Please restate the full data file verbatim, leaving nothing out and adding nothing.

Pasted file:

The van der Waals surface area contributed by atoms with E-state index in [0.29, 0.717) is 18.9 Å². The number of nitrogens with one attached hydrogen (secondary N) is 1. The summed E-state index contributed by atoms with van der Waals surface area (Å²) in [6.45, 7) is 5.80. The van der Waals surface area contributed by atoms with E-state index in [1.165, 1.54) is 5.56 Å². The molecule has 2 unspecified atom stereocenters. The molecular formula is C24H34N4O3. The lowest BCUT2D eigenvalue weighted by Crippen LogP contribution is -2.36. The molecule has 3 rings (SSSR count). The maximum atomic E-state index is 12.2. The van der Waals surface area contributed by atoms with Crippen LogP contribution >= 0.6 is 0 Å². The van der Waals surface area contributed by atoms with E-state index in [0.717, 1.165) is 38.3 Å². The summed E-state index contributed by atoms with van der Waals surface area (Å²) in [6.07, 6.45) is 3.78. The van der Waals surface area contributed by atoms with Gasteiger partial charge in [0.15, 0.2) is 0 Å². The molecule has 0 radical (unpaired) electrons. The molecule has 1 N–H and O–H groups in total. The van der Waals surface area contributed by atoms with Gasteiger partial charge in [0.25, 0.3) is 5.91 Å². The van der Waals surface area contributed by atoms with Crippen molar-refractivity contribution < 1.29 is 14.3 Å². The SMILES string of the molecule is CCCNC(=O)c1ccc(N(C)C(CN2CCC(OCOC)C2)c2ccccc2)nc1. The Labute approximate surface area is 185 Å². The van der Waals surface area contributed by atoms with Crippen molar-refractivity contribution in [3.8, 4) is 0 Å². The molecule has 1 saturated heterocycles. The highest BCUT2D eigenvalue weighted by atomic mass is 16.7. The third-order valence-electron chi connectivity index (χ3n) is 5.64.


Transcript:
The van der Waals surface area contributed by atoms with E-state index in [0.29, 0.717) is 18.9 Å². The number of nitrogens with one attached hydrogen (secondary N) is 1. The summed E-state index contributed by atoms with van der Waals surface area (Å²) in [6.45, 7) is 5.80. The van der Waals surface area contributed by atoms with E-state index in [1.165, 1.54) is 5.56 Å². The molecule has 2 unspecified atom stereocenters. The molecular formula is C24H34N4O3. The lowest BCUT2D eigenvalue weighted by Crippen LogP contribution is -2.36. The molecule has 3 rings (SSSR count). The maximum atomic E-state index is 12.2. The van der Waals surface area contributed by atoms with Crippen LogP contribution >= 0.6 is 0 Å². The van der Waals surface area contributed by atoms with E-state index in [0.717, 1.165) is 38.3 Å². The summed E-state index contributed by atoms with van der Waals surface area (Å²) in [6.07, 6.45) is 3.78. The van der Waals surface area contributed by atoms with Gasteiger partial charge in [0.15, 0.2) is 0 Å². The molecule has 0 radical (unpaired) electrons. The molecule has 1 N–H and O–H groups in total. The van der Waals surface area contributed by atoms with Gasteiger partial charge in [0.25, 0.3) is 5.91 Å². The van der Waals surface area contributed by atoms with Crippen molar-refractivity contribution < 1.29 is 14.3 Å². The SMILES string of the molecule is CCCNC(=O)c1ccc(N(C)C(CN2CCC(OCOC)C2)c2ccccc2)nc1. The Labute approximate surface area is 185 Å². The van der Waals surface area contributed by atoms with Crippen molar-refractivity contribution in [3.8, 4) is 0 Å². The molecule has 1 saturated heterocycles. The highest BCUT2D eigenvalue weighted by atomic mass is 16.7. The third-order valence-electron chi connectivity index (χ3n) is 5.64.